Note: Where available, the PDF/Word icon below is provided to view the complete and fully formatted document
 Download Full Day's HansardDownload Full Day's Hansard    View Or Save XMLView/Save XML

Previous Fragment    Next Fragment
Wednesday, 20 September 1972
Page: 1001

Senator GEORGES - Is the AttorneyGeneral aware that at the end of this year the Australian Security Intelligence Organisation will have cost the nation $41,524,720? Will he admit that the recent acts of terrorism in Sydney, followed by many bomb hoaxes and now' the allegations of secret police acitivity arc a threat to the security of this nation? Will he tell the Senate exactly what the security service is doing and what it has done to allow such a state of affairs to exist and to continue to exist?

Senator GREENWOOD - While we are all concerned at what happened in Sydney last Saturday it is a concern at the lawlessness which a bomb outrage represents and the fear which that lawlessness engenders. That is the fear which we all have. Until the police investigations have ascertained more about the circumstances of how and why this occurred, it is purely an assumption - a prejudgment if you like - on the honourable senator's part to say that it has a political aspect or that it affects the security of the country. I think it is unlikely that the security of the country, in the sense in which I use the term, is affected by the type of incident to which the honourable senator refers. At the present time the security of the country is well safeguarded in a variety of ways by this Government and its agencies. But indeed it requires a continuing surveillance of different varieties. I believe that that is what the country has been given and will continue to receive. I believe also that in the 20-odd years in which the Australian Security Intelligence Organisation has been in existence - it was established, let us not forget, by an Australian Labor Party government - the amount of money which has been spent on it has been well spent. 1 am more apprehensive about what is reported to be a one vote decision of the Federal Conference of the Australian Labor Party to retain ASIO than the particular aspect about whether or not the cost to which the honourable senator has adverted is too great. I feel that if it was only by one vote that the governing body of the Australian Labor Party decided to retain our security watchdogs, the Australian people ought to view with concern the possibility that one vote would change ai the next conference.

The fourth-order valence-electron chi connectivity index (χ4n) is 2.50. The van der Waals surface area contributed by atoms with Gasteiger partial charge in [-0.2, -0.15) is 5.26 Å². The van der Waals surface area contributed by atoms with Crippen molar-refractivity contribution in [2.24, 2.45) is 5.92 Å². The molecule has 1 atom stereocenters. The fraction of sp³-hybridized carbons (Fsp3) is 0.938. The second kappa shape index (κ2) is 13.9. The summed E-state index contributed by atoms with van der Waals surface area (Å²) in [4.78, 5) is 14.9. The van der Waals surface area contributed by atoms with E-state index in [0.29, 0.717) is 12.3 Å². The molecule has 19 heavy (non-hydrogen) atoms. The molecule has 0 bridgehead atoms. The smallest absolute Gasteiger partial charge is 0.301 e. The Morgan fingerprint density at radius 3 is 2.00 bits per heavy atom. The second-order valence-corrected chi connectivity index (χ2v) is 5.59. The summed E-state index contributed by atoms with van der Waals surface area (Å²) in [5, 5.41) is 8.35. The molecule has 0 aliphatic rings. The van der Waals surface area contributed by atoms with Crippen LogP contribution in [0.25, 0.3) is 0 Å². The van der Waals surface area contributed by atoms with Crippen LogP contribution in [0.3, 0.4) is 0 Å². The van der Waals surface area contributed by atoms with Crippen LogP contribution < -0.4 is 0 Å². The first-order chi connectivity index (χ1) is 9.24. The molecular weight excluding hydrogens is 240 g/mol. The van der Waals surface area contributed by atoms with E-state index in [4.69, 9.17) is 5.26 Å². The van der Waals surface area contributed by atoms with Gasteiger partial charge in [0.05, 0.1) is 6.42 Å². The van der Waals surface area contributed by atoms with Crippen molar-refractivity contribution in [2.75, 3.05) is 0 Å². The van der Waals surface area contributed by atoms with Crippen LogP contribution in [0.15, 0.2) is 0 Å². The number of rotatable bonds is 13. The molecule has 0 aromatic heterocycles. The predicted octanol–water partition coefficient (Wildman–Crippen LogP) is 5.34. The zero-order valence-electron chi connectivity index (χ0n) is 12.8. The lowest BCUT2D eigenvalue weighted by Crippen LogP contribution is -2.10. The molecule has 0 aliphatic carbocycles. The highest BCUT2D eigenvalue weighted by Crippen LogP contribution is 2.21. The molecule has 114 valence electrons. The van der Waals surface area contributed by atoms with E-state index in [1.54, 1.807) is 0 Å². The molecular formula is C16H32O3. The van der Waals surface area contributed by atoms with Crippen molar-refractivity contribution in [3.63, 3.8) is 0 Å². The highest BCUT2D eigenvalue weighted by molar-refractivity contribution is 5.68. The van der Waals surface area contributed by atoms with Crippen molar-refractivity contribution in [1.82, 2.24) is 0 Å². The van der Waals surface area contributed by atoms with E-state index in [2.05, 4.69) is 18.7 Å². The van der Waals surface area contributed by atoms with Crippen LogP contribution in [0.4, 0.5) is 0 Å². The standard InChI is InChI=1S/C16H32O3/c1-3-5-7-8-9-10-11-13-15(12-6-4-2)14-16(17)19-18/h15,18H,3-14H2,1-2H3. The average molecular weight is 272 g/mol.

Suggest corrections